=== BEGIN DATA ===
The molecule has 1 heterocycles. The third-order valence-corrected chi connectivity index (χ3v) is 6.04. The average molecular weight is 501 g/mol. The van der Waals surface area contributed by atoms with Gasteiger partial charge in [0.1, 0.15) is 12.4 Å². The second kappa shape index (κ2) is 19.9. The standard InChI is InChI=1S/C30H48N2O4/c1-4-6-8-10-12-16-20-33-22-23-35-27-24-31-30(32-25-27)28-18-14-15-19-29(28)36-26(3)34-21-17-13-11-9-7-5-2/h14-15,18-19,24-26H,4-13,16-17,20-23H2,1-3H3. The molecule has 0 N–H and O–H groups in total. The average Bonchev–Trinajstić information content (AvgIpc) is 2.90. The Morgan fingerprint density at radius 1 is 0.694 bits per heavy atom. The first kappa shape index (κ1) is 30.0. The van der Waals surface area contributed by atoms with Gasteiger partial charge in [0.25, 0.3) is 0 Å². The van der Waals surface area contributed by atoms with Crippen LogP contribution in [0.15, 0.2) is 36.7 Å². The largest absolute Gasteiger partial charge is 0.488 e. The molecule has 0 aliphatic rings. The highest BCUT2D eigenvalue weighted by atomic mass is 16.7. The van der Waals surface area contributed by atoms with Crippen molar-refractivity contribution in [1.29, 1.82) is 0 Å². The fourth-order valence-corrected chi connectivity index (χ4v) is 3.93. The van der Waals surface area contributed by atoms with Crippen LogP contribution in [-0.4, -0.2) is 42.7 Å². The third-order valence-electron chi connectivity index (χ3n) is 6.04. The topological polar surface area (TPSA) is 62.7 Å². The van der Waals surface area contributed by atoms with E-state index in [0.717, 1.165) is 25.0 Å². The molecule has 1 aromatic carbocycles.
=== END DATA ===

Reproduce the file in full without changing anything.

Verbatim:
The molecule has 1 heterocycles. The third-order valence-corrected chi connectivity index (χ3v) is 6.04. The average molecular weight is 501 g/mol. The van der Waals surface area contributed by atoms with Gasteiger partial charge in [0.1, 0.15) is 12.4 Å². The second kappa shape index (κ2) is 19.9. The standard InChI is InChI=1S/C30H48N2O4/c1-4-6-8-10-12-16-20-33-22-23-35-27-24-31-30(32-25-27)28-18-14-15-19-29(28)36-26(3)34-21-17-13-11-9-7-5-2/h14-15,18-19,24-26H,4-13,16-17,20-23H2,1-3H3. The molecule has 0 N–H and O–H groups in total. The average Bonchev–Trinajstić information content (AvgIpc) is 2.90. The Morgan fingerprint density at radius 1 is 0.694 bits per heavy atom. The first kappa shape index (κ1) is 30.0. The van der Waals surface area contributed by atoms with Gasteiger partial charge in [0.25, 0.3) is 0 Å². The van der Waals surface area contributed by atoms with Crippen LogP contribution in [0.15, 0.2) is 36.7 Å². The largest absolute Gasteiger partial charge is 0.488 e. The molecule has 0 aliphatic rings. The highest BCUT2D eigenvalue weighted by atomic mass is 16.7. The van der Waals surface area contributed by atoms with Crippen molar-refractivity contribution in [1.29, 1.82) is 0 Å². The fourth-order valence-corrected chi connectivity index (χ4v) is 3.93. The van der Waals surface area contributed by atoms with Crippen LogP contribution in [-0.4, -0.2) is 42.7 Å². The third-order valence-electron chi connectivity index (χ3n) is 6.04. The topological polar surface area (TPSA) is 62.7 Å². The van der Waals surface area contributed by atoms with E-state index in [0.717, 1.165) is 25.0 Å². The molecule has 1 aromatic carbocycles.